One of the reasons Army is so appalled is that it flies in the face of very good conduct by Army and its personnel in Afghanistan and elsewhere over a long period of time.
VIRGINIA TRIOLI: Now, Australia has been closely involved in providing support and aid to Japan, of course, through the earthquake and tsunami crisis. What hardware do we have there at the moment and when's it coming home?
STEPHEN SMITH: Well, in the course of this week we've variously had three C-17s there; two of them flew out from Pearce Airbase in Perth, my own hometown and delivered essentially some water equipment, very heavy water equipment for use in the cooling of the nuclear reactor. Both of those C-17s are now back in Amberley.
The C-17 that we've had from the first moment, which delivered the search and rescue team, is wrapping up its activities today and will fly back to Australia in the course of today and tomorrow. And one of the C-17s that took the water equipment, when it returned, brought back with it the kit from the emergency rescue team. So, by the weekend, all of the C-17s will be back from Japan.
And I spoke during the week to my Japanese counterpart, Defence Minister Kitazawa, and he was most grateful for the effort that we had put in; other than the United States, we're the only one there who had such a heavy airlift capability.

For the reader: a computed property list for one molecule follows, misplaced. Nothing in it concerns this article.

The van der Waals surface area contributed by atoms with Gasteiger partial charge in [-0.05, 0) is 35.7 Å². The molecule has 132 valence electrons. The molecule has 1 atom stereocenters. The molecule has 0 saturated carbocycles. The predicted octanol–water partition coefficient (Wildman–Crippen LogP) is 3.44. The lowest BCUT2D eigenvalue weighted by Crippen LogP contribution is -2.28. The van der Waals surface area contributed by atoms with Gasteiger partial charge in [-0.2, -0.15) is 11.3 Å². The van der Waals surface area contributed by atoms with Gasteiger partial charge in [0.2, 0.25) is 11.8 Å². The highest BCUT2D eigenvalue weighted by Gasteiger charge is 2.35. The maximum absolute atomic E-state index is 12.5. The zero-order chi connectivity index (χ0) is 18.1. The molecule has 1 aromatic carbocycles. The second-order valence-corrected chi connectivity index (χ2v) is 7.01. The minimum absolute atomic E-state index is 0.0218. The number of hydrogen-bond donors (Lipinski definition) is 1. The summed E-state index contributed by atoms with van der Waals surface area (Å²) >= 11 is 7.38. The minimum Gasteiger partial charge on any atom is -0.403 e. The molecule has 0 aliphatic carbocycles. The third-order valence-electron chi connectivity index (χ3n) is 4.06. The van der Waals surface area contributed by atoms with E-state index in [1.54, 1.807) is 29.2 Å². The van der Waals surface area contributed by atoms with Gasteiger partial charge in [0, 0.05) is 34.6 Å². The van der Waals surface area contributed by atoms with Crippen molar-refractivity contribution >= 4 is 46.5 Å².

VIRGINIA TRIOLI: [Indistinct] We do have that heavy airlift capability and Japan has its own problems now with some irradiated food; has Japan asked for any assistance in that respect to have, perhaps, foodstuffs and the like flown in by Australia?
STEPHEN SMITH: Not that I am aware.
VIRGINIA TRIOLI: Does it surprise you, they've not asked? It surprises me. It seems like [indistinct] need a bit of help here and maybe they're not-
STEPHEN SMITH: Well-
VIRGINIA TRIOLI: Extending a hand-
STEPHEN SMITH: Well-
VIRGINIA TRIOLI: That would be happily received.
STEPHEN SMITH: Well, in terms of help, I mean, the Prime Minister, the Foreign Minister have made it clear that as a general proposition that we stand ready-
VIRGINIA TRIOLI: Of course.
STEPHEN SMITH: Willing and able to give Japan whatever assistance it wants. As you'd expect, I've been focussing on how we can assist in terms of defence assets; but the Prime Minister's made it clear that whatever Japan asks for, we're ready, willing and able to help a country in Asia who in very many respects has been our closest friend for a long period of time.
VIRGINIA TRIOLI: We'll just wait for the question to be asked.
STEPHEN SMITH: Yes.
VIRGINIA TRIOLI: Stephen Smith, good to see you; thank you.
STEPHEN SMITH: Thank you. Thanks very much.